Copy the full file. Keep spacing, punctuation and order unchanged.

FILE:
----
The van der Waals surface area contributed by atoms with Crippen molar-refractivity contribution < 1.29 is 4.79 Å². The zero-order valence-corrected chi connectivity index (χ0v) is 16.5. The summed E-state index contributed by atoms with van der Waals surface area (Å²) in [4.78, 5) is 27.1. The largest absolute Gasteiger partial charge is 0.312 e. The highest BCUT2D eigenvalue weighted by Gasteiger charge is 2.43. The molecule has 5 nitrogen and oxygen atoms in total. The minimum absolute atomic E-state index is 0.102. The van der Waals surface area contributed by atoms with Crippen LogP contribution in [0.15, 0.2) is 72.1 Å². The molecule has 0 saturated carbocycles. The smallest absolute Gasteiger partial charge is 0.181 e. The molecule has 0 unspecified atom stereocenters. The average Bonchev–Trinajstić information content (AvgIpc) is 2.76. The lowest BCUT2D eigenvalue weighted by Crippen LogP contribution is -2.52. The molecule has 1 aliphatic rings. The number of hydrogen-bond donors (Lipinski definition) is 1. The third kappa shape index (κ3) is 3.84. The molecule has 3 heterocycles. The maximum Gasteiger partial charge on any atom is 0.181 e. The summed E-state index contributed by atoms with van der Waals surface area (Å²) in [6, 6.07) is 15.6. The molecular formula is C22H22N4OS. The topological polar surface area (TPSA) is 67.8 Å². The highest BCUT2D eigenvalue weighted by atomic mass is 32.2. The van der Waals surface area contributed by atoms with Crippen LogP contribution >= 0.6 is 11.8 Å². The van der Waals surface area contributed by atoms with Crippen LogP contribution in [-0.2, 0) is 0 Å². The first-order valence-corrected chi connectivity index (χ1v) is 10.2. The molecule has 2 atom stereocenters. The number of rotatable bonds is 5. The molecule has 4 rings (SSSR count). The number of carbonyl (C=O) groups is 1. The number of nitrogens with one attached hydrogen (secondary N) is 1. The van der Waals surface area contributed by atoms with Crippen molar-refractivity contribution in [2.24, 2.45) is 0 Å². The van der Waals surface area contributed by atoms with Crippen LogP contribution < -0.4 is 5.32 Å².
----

The van der Waals surface area contributed by atoms with Crippen molar-refractivity contribution < 1.29 is 4.79 Å². The zero-order valence-corrected chi connectivity index (χ0v) is 16.5. The summed E-state index contributed by atoms with van der Waals surface area (Å²) in [4.78, 5) is 27.1. The largest absolute Gasteiger partial charge is 0.312 e. The highest BCUT2D eigenvalue weighted by Gasteiger charge is 2.43. The molecule has 5 nitrogen and oxygen atoms in total. The minimum absolute atomic E-state index is 0.102. The van der Waals surface area contributed by atoms with Crippen LogP contribution in [0.15, 0.2) is 72.1 Å². The molecule has 0 saturated carbocycles. The smallest absolute Gasteiger partial charge is 0.181 e. The molecule has 0 unspecified atom stereocenters. The average Bonchev–Trinajstić information content (AvgIpc) is 2.76. The lowest BCUT2D eigenvalue weighted by Crippen LogP contribution is -2.52. The molecule has 1 aliphatic rings. The number of hydrogen-bond donors (Lipinski definition) is 1. The third kappa shape index (κ3) is 3.84. The molecule has 3 heterocycles. The maximum Gasteiger partial charge on any atom is 0.181 e. The summed E-state index contributed by atoms with van der Waals surface area (Å²) in [6, 6.07) is 15.6. The molecular formula is C22H22N4OS. The topological polar surface area (TPSA) is 67.8 Å². The highest BCUT2D eigenvalue weighted by atomic mass is 32.2. The van der Waals surface area contributed by atoms with Crippen LogP contribution >= 0.6 is 11.8 Å². The van der Waals surface area contributed by atoms with Crippen LogP contribution in [-0.2, 0) is 0 Å². The first-order valence-corrected chi connectivity index (χ1v) is 10.2. The molecule has 2 atom stereocenters. The number of rotatable bonds is 5. The molecule has 4 rings (SSSR count). The number of carbonyl (C=O) groups is 1. The number of nitrogens with one attached hydrogen (secondary N) is 1. The van der Waals surface area contributed by atoms with Crippen molar-refractivity contribution in [2.24, 2.45) is 0 Å². The van der Waals surface area contributed by atoms with Crippen LogP contribution < -0.4 is 5.32 Å².